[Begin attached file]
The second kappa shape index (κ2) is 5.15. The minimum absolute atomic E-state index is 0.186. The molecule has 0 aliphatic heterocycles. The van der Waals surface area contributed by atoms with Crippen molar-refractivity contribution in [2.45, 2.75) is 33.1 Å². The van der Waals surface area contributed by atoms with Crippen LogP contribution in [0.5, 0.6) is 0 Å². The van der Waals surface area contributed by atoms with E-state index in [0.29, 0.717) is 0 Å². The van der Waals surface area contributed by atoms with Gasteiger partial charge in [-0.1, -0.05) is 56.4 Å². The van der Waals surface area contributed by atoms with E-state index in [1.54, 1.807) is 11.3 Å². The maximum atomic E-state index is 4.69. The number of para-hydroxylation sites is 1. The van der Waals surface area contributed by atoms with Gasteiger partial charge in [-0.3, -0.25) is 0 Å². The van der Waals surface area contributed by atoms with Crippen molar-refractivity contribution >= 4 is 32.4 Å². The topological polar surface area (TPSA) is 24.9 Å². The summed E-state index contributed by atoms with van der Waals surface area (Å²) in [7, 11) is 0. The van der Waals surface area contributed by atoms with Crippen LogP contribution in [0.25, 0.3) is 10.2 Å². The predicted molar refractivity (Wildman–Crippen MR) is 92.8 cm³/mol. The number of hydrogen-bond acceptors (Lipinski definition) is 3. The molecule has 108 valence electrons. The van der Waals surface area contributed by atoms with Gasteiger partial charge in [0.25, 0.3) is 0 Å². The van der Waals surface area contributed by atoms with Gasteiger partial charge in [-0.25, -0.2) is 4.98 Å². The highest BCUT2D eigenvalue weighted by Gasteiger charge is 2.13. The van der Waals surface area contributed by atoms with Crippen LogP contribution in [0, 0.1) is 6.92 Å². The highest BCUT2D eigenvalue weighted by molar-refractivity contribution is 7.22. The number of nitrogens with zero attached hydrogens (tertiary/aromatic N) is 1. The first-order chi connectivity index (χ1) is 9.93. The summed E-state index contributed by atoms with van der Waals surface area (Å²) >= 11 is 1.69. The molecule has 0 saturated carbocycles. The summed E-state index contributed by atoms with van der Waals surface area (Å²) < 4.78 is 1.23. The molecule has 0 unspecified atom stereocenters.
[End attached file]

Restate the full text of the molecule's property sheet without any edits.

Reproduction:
The second kappa shape index (κ2) is 5.15. The minimum absolute atomic E-state index is 0.186. The molecule has 0 aliphatic heterocycles. The van der Waals surface area contributed by atoms with Crippen molar-refractivity contribution in [2.45, 2.75) is 33.1 Å². The van der Waals surface area contributed by atoms with Crippen LogP contribution in [0.5, 0.6) is 0 Å². The van der Waals surface area contributed by atoms with E-state index in [0.29, 0.717) is 0 Å². The van der Waals surface area contributed by atoms with Gasteiger partial charge in [-0.1, -0.05) is 56.4 Å². The van der Waals surface area contributed by atoms with E-state index in [1.54, 1.807) is 11.3 Å². The maximum atomic E-state index is 4.69. The number of para-hydroxylation sites is 1. The van der Waals surface area contributed by atoms with Gasteiger partial charge in [-0.3, -0.25) is 0 Å². The van der Waals surface area contributed by atoms with Crippen molar-refractivity contribution >= 4 is 32.4 Å². The topological polar surface area (TPSA) is 24.9 Å². The summed E-state index contributed by atoms with van der Waals surface area (Å²) in [7, 11) is 0. The van der Waals surface area contributed by atoms with Crippen LogP contribution in [0.25, 0.3) is 10.2 Å². The predicted molar refractivity (Wildman–Crippen MR) is 92.8 cm³/mol. The number of hydrogen-bond acceptors (Lipinski definition) is 3. The molecule has 108 valence electrons. The van der Waals surface area contributed by atoms with Gasteiger partial charge in [0.25, 0.3) is 0 Å². The van der Waals surface area contributed by atoms with Gasteiger partial charge in [-0.25, -0.2) is 4.98 Å². The highest BCUT2D eigenvalue weighted by Gasteiger charge is 2.13. The van der Waals surface area contributed by atoms with Crippen LogP contribution in [0, 0.1) is 6.92 Å². The highest BCUT2D eigenvalue weighted by molar-refractivity contribution is 7.22. The number of nitrogens with zero attached hydrogens (tertiary/aromatic N) is 1. The first-order chi connectivity index (χ1) is 9.93. The summed E-state index contributed by atoms with van der Waals surface area (Å²) >= 11 is 1.69. The molecule has 0 saturated carbocycles. The summed E-state index contributed by atoms with van der Waals surface area (Å²) < 4.78 is 1.23. The molecule has 0 unspecified atom stereocenters.